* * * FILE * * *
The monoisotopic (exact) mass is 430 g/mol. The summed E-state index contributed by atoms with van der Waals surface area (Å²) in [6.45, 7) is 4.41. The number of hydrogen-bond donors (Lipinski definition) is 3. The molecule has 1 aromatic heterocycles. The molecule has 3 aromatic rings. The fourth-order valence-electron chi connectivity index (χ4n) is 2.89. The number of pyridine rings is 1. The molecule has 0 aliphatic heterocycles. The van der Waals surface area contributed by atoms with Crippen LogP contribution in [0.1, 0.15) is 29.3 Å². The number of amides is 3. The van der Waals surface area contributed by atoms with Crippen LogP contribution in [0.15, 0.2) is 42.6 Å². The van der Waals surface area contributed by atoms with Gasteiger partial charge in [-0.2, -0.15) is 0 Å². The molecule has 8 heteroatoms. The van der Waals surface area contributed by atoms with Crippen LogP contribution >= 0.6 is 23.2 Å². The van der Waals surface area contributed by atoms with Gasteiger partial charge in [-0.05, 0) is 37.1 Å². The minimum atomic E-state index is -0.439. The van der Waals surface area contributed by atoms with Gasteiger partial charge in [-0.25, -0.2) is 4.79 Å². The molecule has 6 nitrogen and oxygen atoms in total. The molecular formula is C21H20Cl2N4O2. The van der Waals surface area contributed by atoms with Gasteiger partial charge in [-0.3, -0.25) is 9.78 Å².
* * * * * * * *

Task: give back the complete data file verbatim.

The monoisotopic (exact) mass is 430 g/mol. The summed E-state index contributed by atoms with van der Waals surface area (Å²) in [6.45, 7) is 4.41. The number of hydrogen-bond donors (Lipinski definition) is 3. The molecule has 1 aromatic heterocycles. The molecule has 3 aromatic rings. The fourth-order valence-electron chi connectivity index (χ4n) is 2.89. The number of pyridine rings is 1. The molecule has 0 aliphatic heterocycles. The van der Waals surface area contributed by atoms with Crippen LogP contribution in [0.1, 0.15) is 29.3 Å². The number of amides is 3. The van der Waals surface area contributed by atoms with Crippen LogP contribution in [0.15, 0.2) is 42.6 Å². The van der Waals surface area contributed by atoms with Gasteiger partial charge in [-0.2, -0.15) is 0 Å². The molecule has 8 heteroatoms. The van der Waals surface area contributed by atoms with Crippen LogP contribution >= 0.6 is 23.2 Å². The van der Waals surface area contributed by atoms with Gasteiger partial charge in [-0.05, 0) is 37.1 Å². The minimum atomic E-state index is -0.439. The van der Waals surface area contributed by atoms with Gasteiger partial charge in [-0.25, -0.2) is 4.79 Å². The molecule has 6 nitrogen and oxygen atoms in total. The molecular formula is C21H20Cl2N4O2. The van der Waals surface area contributed by atoms with Gasteiger partial charge in [-0.3, -0.25) is 9.78 Å².